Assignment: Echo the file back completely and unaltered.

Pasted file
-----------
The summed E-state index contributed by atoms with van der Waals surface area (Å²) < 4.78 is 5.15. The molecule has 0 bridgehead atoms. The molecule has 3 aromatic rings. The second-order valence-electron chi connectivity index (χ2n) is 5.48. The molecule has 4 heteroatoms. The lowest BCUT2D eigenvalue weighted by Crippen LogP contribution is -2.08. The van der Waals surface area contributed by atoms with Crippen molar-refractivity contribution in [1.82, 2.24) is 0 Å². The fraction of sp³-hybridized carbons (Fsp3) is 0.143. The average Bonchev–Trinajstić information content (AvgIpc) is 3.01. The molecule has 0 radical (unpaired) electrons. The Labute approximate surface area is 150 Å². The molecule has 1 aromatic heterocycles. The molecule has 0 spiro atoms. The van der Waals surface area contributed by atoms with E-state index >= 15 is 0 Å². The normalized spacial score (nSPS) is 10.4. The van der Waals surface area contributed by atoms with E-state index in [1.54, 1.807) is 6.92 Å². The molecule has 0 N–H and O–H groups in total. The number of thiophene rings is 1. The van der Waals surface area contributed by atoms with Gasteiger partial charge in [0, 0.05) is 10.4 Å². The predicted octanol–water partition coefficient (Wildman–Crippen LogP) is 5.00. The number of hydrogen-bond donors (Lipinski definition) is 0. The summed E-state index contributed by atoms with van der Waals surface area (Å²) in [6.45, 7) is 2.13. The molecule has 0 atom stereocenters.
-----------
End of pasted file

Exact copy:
The summed E-state index contributed by atoms with van der Waals surface area (Å²) < 4.78 is 5.15. The molecule has 0 bridgehead atoms. The molecule has 3 aromatic rings. The second-order valence-electron chi connectivity index (χ2n) is 5.48. The molecule has 4 heteroatoms. The lowest BCUT2D eigenvalue weighted by Crippen LogP contribution is -2.08. The van der Waals surface area contributed by atoms with Crippen molar-refractivity contribution in [1.82, 2.24) is 0 Å². The fraction of sp³-hybridized carbons (Fsp3) is 0.143. The average Bonchev–Trinajstić information content (AvgIpc) is 3.01. The molecule has 0 radical (unpaired) electrons. The Labute approximate surface area is 150 Å². The molecule has 1 aromatic heterocycles. The molecule has 0 spiro atoms. The van der Waals surface area contributed by atoms with E-state index >= 15 is 0 Å². The normalized spacial score (nSPS) is 10.4. The van der Waals surface area contributed by atoms with E-state index in [1.54, 1.807) is 6.92 Å². The molecule has 0 N–H and O–H groups in total. The number of thiophene rings is 1. The van der Waals surface area contributed by atoms with Gasteiger partial charge in [0, 0.05) is 10.4 Å². The predicted octanol–water partition coefficient (Wildman–Crippen LogP) is 5.00. The number of hydrogen-bond donors (Lipinski definition) is 0. The summed E-state index contributed by atoms with van der Waals surface area (Å²) in [6.45, 7) is 2.13. The molecule has 0 atom stereocenters.